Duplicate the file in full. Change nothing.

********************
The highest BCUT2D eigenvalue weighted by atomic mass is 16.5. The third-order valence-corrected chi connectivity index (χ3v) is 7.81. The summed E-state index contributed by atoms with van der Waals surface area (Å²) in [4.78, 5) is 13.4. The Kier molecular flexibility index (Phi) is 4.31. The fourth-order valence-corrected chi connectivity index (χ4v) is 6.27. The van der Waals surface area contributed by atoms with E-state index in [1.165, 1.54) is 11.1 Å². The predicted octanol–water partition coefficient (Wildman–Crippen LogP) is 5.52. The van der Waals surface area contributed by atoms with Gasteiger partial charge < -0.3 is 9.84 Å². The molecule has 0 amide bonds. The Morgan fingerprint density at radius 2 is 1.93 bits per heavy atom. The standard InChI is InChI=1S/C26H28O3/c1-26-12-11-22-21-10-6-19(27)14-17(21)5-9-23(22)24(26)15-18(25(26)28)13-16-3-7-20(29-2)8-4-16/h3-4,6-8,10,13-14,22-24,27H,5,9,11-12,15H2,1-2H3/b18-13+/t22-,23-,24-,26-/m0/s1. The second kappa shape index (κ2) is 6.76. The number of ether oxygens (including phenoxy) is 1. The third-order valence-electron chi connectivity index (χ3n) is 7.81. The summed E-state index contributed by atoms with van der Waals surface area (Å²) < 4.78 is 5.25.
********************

The highest BCUT2D eigenvalue weighted by atomic mass is 16.5. The third-order valence-corrected chi connectivity index (χ3v) is 7.81. The summed E-state index contributed by atoms with van der Waals surface area (Å²) in [4.78, 5) is 13.4. The Kier molecular flexibility index (Phi) is 4.31. The fourth-order valence-corrected chi connectivity index (χ4v) is 6.27. The van der Waals surface area contributed by atoms with E-state index in [1.165, 1.54) is 11.1 Å². The predicted octanol–water partition coefficient (Wildman–Crippen LogP) is 5.52. The van der Waals surface area contributed by atoms with Gasteiger partial charge < -0.3 is 9.84 Å². The molecule has 0 amide bonds. The Morgan fingerprint density at radius 2 is 1.93 bits per heavy atom. The standard InChI is InChI=1S/C26H28O3/c1-26-12-11-22-21-10-6-19(27)14-17(21)5-9-23(22)24(26)15-18(25(26)28)13-16-3-7-20(29-2)8-4-16/h3-4,6-8,10,13-14,22-24,27H,5,9,11-12,15H2,1-2H3/b18-13+/t22-,23-,24-,26-/m0/s1. The second kappa shape index (κ2) is 6.76. The number of ether oxygens (including phenoxy) is 1. The third-order valence-electron chi connectivity index (χ3n) is 7.81. The summed E-state index contributed by atoms with van der Waals surface area (Å²) < 4.78 is 5.25.